Most stressful moment in liturgy--when I saw, out of the corner of my eye as I was in the middle of blessing the Paschal candle, the usher walk out the door with the pitcher of water we had stashed for blessing the water for renewal of baptismal vows in the service. (All was well--there was enough in there for its later use).
Best signs of God's abundance--quite a few. There are all the items we collected for the local domestic violence shelter at the Y. The miracle of the food at Maundy Thursday and the Easter Vigil (it seemed like we weren't going to have any, and then in both cases we had plenty).
Best kingdom of God moment--the Good Friday stations (see previous post)
Best Easter church smell--before the 8:00 service--the whiff of incense from the night before, mingled with the lemony scent of clean pews and Easter flowers
Best way to celebrate Easter afternoon--in the living room, with Prairie Home Companion on the radio, with significant other, cats, Project Spectrum knitting, and no guilt about not doing housework whatsoever.
Have a blessed 50 Days of Easter!
When you're in charge of a small(er) congregation--one clergy, assorted overworked laity, aging population, never enough money, sometimes it seems as if we're always scraping by, making do, improvising.
St. C's tradition is Stations of the Cross on Good Friday evening (Prayer Book liturgy at noon). We gathered last night. On previous occasions, I am told the youth had done it, but on other occasions, I was told, people simply rose and read each station.
Last night, that's what we did. I started us off, then, one by one, people rose and went to each station. I looked round and there were people waiting at each station, wanting to take their turn. And there were teens and adults, well-off and struggling, accents from across the country and across the world, women and men, varying cultural origins. . .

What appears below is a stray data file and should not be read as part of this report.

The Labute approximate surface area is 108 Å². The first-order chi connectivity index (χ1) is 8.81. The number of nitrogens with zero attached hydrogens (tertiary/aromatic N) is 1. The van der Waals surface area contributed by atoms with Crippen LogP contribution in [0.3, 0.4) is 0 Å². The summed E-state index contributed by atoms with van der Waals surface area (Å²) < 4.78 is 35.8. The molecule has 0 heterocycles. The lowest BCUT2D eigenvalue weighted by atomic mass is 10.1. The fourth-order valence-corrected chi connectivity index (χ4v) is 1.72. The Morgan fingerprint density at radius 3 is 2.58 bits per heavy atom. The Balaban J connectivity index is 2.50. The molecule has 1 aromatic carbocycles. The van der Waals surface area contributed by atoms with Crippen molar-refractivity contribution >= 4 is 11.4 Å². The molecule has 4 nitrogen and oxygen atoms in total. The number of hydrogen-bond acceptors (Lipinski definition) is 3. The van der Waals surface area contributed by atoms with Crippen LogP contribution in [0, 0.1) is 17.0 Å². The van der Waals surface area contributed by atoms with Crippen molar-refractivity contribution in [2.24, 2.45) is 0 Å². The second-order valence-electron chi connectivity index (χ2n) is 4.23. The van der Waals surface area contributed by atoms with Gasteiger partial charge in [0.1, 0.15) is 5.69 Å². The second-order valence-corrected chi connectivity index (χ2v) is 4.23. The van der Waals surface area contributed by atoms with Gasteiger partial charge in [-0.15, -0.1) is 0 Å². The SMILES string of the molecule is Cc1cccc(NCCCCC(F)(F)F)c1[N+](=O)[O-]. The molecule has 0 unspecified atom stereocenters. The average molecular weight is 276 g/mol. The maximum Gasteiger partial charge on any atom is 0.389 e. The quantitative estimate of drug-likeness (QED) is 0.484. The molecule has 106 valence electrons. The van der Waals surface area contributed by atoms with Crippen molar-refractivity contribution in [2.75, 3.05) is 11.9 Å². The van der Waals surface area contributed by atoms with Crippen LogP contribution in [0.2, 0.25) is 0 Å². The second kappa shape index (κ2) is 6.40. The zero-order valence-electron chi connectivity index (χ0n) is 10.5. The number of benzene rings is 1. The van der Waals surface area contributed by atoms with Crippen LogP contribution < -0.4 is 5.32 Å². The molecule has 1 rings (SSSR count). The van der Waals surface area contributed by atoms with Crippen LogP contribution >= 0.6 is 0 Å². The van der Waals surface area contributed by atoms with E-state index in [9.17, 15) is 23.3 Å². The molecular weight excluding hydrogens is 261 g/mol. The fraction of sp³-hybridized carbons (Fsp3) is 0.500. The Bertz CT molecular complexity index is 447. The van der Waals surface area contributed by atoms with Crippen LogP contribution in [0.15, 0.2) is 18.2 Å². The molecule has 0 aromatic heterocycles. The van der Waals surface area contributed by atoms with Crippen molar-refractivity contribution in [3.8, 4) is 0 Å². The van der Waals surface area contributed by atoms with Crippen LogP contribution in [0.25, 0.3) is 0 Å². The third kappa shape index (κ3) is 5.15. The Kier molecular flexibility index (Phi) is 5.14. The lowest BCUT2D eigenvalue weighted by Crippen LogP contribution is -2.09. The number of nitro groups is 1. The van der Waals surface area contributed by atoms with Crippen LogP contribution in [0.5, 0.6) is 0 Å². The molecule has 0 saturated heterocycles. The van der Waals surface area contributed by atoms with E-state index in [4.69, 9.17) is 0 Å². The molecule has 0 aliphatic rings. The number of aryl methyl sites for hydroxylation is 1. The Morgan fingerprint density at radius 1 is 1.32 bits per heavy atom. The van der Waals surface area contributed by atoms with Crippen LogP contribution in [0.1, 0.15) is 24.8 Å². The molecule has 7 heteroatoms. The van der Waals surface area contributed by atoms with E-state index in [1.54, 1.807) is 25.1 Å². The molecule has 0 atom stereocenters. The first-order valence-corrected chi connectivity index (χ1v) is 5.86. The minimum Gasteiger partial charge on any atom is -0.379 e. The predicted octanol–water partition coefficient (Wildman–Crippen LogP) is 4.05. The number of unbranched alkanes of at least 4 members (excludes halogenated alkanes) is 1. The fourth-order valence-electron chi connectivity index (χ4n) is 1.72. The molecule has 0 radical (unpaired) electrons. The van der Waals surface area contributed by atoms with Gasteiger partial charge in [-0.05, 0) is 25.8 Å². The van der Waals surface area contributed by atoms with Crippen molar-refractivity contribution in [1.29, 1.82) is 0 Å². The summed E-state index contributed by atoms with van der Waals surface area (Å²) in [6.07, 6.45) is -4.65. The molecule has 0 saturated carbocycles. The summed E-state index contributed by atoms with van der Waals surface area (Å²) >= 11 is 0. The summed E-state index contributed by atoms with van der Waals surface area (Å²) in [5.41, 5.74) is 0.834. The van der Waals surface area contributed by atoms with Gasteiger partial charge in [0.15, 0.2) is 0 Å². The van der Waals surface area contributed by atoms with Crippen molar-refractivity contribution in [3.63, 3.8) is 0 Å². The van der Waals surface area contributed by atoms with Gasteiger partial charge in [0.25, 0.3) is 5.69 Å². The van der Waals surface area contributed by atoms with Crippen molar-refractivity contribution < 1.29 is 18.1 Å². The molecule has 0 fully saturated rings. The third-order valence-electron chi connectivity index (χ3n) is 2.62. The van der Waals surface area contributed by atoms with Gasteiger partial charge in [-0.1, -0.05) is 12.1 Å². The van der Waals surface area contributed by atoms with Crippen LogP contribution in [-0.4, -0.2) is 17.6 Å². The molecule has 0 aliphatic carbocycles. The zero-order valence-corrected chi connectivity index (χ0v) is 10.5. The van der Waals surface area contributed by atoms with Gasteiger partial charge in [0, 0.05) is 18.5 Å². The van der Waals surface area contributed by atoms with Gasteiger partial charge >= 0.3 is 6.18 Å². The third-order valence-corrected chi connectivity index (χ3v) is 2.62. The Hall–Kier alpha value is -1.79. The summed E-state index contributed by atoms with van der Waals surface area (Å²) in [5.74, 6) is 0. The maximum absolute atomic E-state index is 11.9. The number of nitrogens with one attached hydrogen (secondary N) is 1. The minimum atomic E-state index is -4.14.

When one of the women in our congregation, who I believe is originally from Ghana, and a mother of two beautiful young women herself, read the 13th station, (Jesus is laid in the arms of his mother), there was hardly a dry eye in the building.
In the quiet dignity, in the mix of those gathered, in the ancient collects and prayers--Good Friday was more real to me than hours of "The Passion of the Christ."
Thanks be to God.
Something different touches me every Maundy Thursday. It probably is one of my favorite services of the year--the footwashing, the emphasis on the Eucharist, the stripping of the altar.
This year I was finally able to do something I've always wanted to do as a presider on Maundy Thursday--to clean the altar itself. I remember a previous mentor sprinkling it with a leafy branch, then wiping it dry. We didn't have a leafy branch around, but some palm fronds (note to self--try something else next year), but I found myself so moved by the motions of the towel, wiping it dry.
Our actions on Maundy Thursday operate on so many levels, and this year what came out of it for me was the cleansing--the washing of feet, the clearing away of the chancel, taking away the clutter, right down to the washing of the altar. Cleaning out the Reserve. Starting fresh.
Ready for the baptismal water on Saturday night at the Vigil.
in a Holy Week kind of mood
I got nothin'.
My brain feels empty and my current mood is just kind of crabby.
I always feel that I should feel differently during Holy Week--you know, holier, somehow, and yet empty and crabby seems to have characterized more of them than I can count.